UPDATE: These cards were withdrawn from the MBNA website without warning in November 2017. Existing cards continue to work but they are currently not available to new applicants.
Last week I took a look at this card’s older sibling: the Virgin Black Credit Card. As promised, today I am going to review the Virgin White card which is the other Virgin credit card offered by MBNA.
The Virgin White Credit Card issued by MBNA allows you to earn Virgin Atlantic Flying Club miles on all of your everyday purchases. Like the Virgin Black card, this card comes as a double pack, with both an American Express and a Visa card (for clarity, I will still simply refer to them as the Virgin White card).
What can I do with Virgin Atlantic miles?
Virgin has a strong US route network, though their lack of European short-haul flights means there are no Reward Flight Saver-esque cheap redemptions.
Nevertheless, reward flights start at just 10,000 miles one-way to the likes of New York, Delhi or Dubai – that is some serious value!
In fact, in many examples, you would require fewer Virgin miles than if you were booking the same trip with British Airways using Avios.
For more info, this everything you need to know about Virgin Atlantic Flying Club miles guide provides an in-depth analysis of the Flying Club program as a whole. I also looked at when you should be using Virgin miles instead of Avios points which is useful to bear in mind when trying to evaluate the two programs.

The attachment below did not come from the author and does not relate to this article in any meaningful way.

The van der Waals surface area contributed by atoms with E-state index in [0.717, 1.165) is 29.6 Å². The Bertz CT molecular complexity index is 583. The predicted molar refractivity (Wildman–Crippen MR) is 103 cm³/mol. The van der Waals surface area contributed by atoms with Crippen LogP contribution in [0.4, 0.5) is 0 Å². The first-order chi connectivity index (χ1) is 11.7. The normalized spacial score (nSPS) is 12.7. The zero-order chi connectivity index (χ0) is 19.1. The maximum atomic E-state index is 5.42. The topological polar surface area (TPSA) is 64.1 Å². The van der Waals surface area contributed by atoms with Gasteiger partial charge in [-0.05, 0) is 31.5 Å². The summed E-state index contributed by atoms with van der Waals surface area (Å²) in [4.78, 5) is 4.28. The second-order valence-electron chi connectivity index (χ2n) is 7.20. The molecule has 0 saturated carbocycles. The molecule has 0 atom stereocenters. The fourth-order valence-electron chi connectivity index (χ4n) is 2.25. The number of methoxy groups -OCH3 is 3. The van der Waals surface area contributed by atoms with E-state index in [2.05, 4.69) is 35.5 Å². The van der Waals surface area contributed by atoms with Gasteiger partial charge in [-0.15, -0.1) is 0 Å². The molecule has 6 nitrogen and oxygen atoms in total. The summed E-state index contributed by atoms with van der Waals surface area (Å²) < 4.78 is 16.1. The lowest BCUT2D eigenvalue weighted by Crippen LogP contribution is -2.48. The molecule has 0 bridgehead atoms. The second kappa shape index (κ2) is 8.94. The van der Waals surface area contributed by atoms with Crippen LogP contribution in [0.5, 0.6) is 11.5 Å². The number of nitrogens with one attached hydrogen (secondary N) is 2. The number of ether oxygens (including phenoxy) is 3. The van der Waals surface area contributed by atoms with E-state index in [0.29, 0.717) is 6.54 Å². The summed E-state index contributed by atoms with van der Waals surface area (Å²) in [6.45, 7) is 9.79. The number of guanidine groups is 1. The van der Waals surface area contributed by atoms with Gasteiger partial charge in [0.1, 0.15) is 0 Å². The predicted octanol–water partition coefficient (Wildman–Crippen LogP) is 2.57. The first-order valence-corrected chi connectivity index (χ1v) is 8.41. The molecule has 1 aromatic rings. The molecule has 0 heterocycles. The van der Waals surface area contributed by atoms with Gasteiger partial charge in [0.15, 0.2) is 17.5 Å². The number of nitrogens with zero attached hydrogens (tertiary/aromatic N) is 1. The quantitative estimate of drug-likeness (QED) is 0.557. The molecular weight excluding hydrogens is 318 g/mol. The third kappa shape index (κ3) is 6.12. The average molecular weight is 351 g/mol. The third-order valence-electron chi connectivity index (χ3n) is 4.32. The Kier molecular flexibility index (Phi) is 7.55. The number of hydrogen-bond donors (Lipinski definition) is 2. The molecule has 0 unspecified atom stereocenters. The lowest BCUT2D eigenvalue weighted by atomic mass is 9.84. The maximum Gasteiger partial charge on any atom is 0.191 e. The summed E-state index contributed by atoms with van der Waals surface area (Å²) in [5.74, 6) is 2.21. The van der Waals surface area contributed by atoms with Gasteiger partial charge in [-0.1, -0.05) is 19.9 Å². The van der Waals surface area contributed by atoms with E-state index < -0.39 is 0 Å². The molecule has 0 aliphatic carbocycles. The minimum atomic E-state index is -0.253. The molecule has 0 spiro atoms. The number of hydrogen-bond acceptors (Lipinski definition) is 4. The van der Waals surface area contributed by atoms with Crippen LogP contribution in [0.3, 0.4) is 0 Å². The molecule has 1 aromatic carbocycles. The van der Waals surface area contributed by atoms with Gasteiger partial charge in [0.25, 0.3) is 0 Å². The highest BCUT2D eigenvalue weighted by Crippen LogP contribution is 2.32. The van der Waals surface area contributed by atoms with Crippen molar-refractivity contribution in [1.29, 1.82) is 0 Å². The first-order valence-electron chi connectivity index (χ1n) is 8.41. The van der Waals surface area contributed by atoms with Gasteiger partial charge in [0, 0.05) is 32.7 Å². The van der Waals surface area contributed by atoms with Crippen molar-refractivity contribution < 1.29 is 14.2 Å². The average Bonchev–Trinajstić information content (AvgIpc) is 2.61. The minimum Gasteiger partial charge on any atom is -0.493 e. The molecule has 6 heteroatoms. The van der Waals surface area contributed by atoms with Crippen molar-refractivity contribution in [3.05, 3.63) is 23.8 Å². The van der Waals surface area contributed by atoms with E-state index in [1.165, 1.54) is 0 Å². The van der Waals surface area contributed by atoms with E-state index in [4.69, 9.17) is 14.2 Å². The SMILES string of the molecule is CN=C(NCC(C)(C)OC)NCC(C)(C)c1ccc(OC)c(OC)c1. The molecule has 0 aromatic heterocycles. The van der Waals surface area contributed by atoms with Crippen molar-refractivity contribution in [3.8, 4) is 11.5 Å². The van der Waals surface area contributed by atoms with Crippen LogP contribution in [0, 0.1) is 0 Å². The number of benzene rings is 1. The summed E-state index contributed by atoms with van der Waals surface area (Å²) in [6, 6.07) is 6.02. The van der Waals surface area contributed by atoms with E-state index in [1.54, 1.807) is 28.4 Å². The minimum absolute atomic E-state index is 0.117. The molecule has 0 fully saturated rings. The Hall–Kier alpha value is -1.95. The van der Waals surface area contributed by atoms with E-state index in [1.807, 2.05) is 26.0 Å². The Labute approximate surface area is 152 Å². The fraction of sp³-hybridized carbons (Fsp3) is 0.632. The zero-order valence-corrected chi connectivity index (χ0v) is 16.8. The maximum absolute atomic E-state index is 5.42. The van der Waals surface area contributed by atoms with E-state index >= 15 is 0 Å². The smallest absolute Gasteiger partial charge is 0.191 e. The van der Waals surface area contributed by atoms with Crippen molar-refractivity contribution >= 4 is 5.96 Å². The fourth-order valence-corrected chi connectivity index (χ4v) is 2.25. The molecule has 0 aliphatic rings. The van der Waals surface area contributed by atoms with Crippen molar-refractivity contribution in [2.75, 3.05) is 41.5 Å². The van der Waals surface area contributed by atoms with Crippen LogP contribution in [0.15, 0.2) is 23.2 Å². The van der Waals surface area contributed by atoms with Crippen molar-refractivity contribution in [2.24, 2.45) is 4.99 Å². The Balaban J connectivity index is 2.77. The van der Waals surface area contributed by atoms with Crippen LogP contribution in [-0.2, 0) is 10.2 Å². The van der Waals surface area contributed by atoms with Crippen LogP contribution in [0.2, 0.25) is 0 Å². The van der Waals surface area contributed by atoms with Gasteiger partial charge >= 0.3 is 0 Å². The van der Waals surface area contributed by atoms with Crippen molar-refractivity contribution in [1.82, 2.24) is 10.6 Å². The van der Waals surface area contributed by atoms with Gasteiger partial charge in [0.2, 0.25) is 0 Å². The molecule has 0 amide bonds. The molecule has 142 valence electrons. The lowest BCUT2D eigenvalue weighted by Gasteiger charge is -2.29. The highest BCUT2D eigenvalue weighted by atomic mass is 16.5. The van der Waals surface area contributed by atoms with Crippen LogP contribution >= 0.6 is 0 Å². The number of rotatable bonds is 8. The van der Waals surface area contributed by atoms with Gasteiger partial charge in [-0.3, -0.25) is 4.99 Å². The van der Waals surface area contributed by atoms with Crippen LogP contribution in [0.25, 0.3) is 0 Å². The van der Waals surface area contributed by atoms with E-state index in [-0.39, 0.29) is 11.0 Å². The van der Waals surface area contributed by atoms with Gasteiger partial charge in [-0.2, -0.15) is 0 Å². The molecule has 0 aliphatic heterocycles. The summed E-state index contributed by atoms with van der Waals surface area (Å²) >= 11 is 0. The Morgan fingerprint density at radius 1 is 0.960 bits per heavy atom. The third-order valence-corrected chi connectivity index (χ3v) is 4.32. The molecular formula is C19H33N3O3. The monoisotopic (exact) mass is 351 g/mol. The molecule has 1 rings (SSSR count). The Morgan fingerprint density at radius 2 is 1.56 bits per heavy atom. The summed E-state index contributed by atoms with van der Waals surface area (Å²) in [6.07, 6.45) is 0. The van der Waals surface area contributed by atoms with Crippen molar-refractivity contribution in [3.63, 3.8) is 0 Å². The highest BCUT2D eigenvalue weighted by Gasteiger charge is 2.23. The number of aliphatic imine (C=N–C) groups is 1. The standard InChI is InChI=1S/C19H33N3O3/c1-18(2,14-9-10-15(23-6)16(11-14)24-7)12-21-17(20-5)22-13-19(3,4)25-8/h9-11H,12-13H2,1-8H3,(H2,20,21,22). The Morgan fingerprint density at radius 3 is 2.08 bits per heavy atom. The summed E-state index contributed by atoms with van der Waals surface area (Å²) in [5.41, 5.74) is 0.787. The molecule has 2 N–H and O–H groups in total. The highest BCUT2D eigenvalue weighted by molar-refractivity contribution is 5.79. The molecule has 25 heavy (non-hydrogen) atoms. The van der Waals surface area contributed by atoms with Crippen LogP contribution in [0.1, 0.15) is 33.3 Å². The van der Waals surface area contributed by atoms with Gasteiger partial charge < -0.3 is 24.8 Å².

There is no annual fee on this card.
Representative 22.9% APR variable and 22.9% p.a (variable) for purchases, based on an assumed credit limit of £1,200.
Day-to-day earnings rate
As explained earlier, this card comes as a double pack. How many miles you earn from your spend varies according to the card you use and where you use it:
American Express card:
- 2 miles for every £1 you spend directly with Virgin Atlantic and Virgin Holidays on this card.
- 1 mile per £1 spent on the card on all other purchases.
- 1 mile for every £1 spent directly with Virgin Atlantic and Virgin Holidays on this card.
- 0.5 mile per £1 spent on the card.
For a free card, the earnings rates are impressive. There is no* free Visa/MasterCard on the market that allows you to earn 0.5 Avios per £1, for example!
However, you would have to weigh up if you could get more value putting your Visa/MasterCard spend on a card such as the HHonors Platinum Visa (reviewed here) which earns 2 Hilton HHonors points per £1 and is also free.
*The HSBC Premier MasterCard does earn 0.5 mile per £1 spent but has tight eligibility criteria.
1.) Premium Economy reward upgrade voucher
This is earned when you spend £10,000 on the Virgin Atlantic Black American Express®Credit Card in one year. It allows you to book a Premium Economy seat for the price of an Economy redemption.
- This is essentially just saving you the difference in terms of miles required between an Economy and Premium Economy redemption. While a nice bonus, this is only really relevant if you would be looking to book a Premium Economy redemption and/or would perhaps struggle to accumulate the necessary mileage otherwise.
- NOTE: These upgrades come in the form of vouchers added to your Virgin account, but are only added at the end of your card membership year! By contrast, the American Express 2-4-1 voucher (that accompanies the BA Premium Plus card – reviewed here and the free BA card – reviewed here) is added within a couple of weeks of hitting the spending target.